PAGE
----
Donna Lisa Williamson

Donna Lisa Williamson was last seen in August of 1982 in North Richland Hills, Texas. Her car was found abandoned in a motel parking lot in Fort Worth. On May 20, 1993 a fence crew at the Halliburton jet research lab found a human skull, rib cage and several other bones in a wooded area two miles south of Alvarado, Texas along Interstate 35W. There was a tattered blouse and some jewelry near the bones but no hint of the person's identity. The Johnson County Sheriff's Office determined that the remains belonged to a female between 17 and 27 years old and approximately 5 feet 4 inches to 5 feet 9 inches in height. It was determined that death was due to stab wounds inflicted during a violent attack. The remains would go unidentified for another decade.

In June of 2003, investigators with the Johnson County Sheriff's office learned of the newly formed Texas Missing Persons DNA Database (TMPDD) and its services. Investigators enlisted the help of the Tarrant County Medical Examiner's office and had a bone sample sent to the TMPDD.

Meanwhile, unbeknownst to Johnson County investigators, North Richland Hills police were also working some of their old cold cases. At the same time, Rica Garcia, a North Richland Hills Detective, also became aware of the TMPDD. She tracked down Donna Williamson's mother in Florida and arranged to have her DNA collected and submitted to the Texas Missing Persons DNA Database.

Over the next several months' these cases were worked by the forensic DNA analysts of the TMPDD. In May of 2004, using recently installed FBI missing person software, a search was conducted between all of the family reference sample DNA profiles and unidentified remains DNA profiles stored in the missing person database. During that search a "cold hit" was made. This was the first "cold hit" experienced through the new database. Upon researching the hit, it was determined that there was a 95.2 percent probability that the DNA from the remains belonged to Donna Williamson.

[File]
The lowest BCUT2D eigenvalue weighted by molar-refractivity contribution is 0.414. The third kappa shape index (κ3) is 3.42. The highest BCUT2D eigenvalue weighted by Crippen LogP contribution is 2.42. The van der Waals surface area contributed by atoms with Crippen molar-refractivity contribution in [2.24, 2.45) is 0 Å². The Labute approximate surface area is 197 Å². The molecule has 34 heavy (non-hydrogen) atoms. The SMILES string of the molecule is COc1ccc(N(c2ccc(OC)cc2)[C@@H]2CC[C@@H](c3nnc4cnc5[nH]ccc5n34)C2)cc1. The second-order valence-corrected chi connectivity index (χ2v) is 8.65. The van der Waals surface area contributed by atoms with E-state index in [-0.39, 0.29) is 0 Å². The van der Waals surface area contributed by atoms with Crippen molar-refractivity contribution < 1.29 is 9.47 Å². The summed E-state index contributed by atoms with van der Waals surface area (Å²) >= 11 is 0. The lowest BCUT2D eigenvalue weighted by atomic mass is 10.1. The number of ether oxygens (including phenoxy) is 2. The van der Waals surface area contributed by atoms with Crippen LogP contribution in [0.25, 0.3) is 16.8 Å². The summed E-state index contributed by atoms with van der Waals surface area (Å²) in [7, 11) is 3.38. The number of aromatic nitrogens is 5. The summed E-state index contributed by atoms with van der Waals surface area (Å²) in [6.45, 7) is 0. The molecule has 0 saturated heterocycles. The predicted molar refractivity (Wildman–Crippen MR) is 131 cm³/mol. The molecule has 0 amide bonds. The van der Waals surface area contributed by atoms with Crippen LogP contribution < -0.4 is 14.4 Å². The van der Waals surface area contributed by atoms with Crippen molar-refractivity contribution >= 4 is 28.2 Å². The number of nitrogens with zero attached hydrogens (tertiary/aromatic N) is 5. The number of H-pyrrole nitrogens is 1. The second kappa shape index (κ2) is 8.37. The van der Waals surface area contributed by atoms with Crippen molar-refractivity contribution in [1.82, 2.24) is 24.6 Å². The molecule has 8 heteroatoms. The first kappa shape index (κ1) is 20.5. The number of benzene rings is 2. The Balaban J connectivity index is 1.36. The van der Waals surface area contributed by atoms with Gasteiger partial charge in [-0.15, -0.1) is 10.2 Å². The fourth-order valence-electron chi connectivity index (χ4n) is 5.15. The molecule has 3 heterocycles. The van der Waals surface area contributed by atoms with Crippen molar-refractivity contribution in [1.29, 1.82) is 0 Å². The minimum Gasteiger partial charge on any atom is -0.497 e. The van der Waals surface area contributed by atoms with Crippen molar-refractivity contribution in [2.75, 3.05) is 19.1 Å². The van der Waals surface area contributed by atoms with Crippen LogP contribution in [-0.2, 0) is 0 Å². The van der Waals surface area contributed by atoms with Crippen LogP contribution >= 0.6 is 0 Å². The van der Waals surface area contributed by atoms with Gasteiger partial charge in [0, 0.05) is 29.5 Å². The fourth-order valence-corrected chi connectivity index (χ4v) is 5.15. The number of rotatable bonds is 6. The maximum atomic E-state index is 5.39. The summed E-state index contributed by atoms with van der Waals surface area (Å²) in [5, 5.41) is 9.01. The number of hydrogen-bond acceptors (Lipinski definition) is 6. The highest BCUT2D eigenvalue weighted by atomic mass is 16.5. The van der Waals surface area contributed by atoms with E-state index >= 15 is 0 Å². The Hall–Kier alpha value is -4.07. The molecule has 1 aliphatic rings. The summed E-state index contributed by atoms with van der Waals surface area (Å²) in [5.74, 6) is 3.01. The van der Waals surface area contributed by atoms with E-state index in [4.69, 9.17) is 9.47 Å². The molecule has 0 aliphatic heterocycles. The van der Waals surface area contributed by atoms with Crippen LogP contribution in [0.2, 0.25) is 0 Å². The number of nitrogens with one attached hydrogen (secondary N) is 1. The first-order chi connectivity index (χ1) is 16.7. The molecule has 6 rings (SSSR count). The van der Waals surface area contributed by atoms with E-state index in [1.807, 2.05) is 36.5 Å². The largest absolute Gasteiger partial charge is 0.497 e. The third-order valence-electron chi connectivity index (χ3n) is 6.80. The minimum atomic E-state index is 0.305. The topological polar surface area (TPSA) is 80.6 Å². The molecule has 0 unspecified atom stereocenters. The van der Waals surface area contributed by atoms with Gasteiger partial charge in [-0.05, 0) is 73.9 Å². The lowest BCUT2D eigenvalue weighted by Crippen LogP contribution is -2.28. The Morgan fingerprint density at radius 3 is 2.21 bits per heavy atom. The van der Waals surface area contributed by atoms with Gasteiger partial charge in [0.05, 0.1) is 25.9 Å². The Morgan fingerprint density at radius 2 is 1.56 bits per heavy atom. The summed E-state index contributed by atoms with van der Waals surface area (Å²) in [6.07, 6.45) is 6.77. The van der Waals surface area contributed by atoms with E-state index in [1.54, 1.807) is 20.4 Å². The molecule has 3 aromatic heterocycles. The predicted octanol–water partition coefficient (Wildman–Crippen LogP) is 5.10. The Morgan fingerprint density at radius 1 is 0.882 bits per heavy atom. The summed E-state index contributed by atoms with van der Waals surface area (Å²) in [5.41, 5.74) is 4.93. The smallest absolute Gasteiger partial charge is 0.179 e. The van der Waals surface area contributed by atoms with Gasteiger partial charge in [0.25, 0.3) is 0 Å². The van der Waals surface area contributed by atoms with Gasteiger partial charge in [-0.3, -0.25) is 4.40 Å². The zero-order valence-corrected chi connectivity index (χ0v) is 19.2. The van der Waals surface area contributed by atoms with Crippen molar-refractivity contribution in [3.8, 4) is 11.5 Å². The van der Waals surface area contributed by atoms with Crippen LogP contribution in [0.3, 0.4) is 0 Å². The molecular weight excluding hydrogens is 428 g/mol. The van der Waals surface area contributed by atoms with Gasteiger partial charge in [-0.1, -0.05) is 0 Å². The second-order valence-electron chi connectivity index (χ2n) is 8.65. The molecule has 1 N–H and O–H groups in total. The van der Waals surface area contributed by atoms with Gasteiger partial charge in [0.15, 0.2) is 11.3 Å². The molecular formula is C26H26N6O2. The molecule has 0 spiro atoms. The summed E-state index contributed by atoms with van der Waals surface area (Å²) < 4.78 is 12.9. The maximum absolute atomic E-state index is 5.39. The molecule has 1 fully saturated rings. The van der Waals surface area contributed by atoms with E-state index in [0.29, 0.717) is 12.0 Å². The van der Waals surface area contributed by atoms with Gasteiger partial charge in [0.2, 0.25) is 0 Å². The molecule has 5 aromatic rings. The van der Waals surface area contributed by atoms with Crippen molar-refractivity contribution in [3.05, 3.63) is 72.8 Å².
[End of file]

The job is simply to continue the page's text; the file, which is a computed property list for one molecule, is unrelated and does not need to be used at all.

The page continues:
The two submitting agencies were immediately contacted and the Tarrant County Medical Examiner's office compared Williamson's dental records with those of the remains. A positive match and identification was made as a result of the DNA match and positive dental comparison. Johnson County Sheriff's Sgt. David Cole was ecstatic when he received word and said, "They heard me all up and down the hall. They say I don't show much emotion. I did that day. I let out a whoop and said I want everybody in here."

The identification solved a 22 year-old mystery. The message that is now going out to law enforcement officials and the family members of missing persons is, don't give up hope. Even if you have a family member who has been missing over two decades, there is still hope in making the identification. Once a set of remains is positively identified, a vital new lead is established for the ongoing investigation of the homicide.